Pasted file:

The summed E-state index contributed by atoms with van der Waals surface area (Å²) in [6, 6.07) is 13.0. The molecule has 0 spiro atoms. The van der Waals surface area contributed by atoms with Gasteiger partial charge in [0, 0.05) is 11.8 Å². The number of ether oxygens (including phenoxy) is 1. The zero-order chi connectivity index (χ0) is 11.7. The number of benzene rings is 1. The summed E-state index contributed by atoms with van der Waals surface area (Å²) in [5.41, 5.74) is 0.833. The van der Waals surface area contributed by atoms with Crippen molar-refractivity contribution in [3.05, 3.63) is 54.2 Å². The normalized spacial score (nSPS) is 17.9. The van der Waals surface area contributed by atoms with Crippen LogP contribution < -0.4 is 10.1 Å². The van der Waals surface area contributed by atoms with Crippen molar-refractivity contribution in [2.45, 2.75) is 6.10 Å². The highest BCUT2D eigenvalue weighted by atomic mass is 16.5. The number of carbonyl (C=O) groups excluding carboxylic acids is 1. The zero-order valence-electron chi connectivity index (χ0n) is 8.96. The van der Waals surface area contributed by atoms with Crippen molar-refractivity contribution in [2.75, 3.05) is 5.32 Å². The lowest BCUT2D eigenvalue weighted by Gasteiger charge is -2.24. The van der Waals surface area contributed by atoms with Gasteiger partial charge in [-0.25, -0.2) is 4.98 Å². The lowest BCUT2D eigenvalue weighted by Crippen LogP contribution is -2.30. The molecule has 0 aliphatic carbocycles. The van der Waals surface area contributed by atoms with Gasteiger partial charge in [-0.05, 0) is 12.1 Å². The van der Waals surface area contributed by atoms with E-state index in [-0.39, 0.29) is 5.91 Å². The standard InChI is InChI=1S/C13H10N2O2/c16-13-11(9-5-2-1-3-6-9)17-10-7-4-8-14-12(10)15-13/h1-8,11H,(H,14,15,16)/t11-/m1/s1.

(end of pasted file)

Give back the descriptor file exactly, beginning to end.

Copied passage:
The summed E-state index contributed by atoms with van der Waals surface area (Å²) in [6, 6.07) is 13.0. The molecule has 0 spiro atoms. The van der Waals surface area contributed by atoms with Gasteiger partial charge in [0, 0.05) is 11.8 Å². The number of ether oxygens (including phenoxy) is 1. The zero-order chi connectivity index (χ0) is 11.7. The number of benzene rings is 1. The summed E-state index contributed by atoms with van der Waals surface area (Å²) in [5.41, 5.74) is 0.833. The van der Waals surface area contributed by atoms with Crippen molar-refractivity contribution in [3.05, 3.63) is 54.2 Å². The normalized spacial score (nSPS) is 17.9. The van der Waals surface area contributed by atoms with Crippen LogP contribution < -0.4 is 10.1 Å². The van der Waals surface area contributed by atoms with Crippen molar-refractivity contribution in [2.45, 2.75) is 6.10 Å². The highest BCUT2D eigenvalue weighted by atomic mass is 16.5. The number of carbonyl (C=O) groups excluding carboxylic acids is 1. The zero-order valence-electron chi connectivity index (χ0n) is 8.96. The van der Waals surface area contributed by atoms with Crippen molar-refractivity contribution in [2.75, 3.05) is 5.32 Å². The lowest BCUT2D eigenvalue weighted by Gasteiger charge is -2.24. The van der Waals surface area contributed by atoms with Gasteiger partial charge in [-0.25, -0.2) is 4.98 Å². The lowest BCUT2D eigenvalue weighted by Crippen LogP contribution is -2.30. The molecule has 0 aliphatic carbocycles. The van der Waals surface area contributed by atoms with Gasteiger partial charge in [-0.05, 0) is 12.1 Å². The van der Waals surface area contributed by atoms with E-state index in [-0.39, 0.29) is 5.91 Å². The standard InChI is InChI=1S/C13H10N2O2/c16-13-11(9-5-2-1-3-6-9)17-10-7-4-8-14-12(10)15-13/h1-8,11H,(H,14,15,16)/t11-/m1/s1.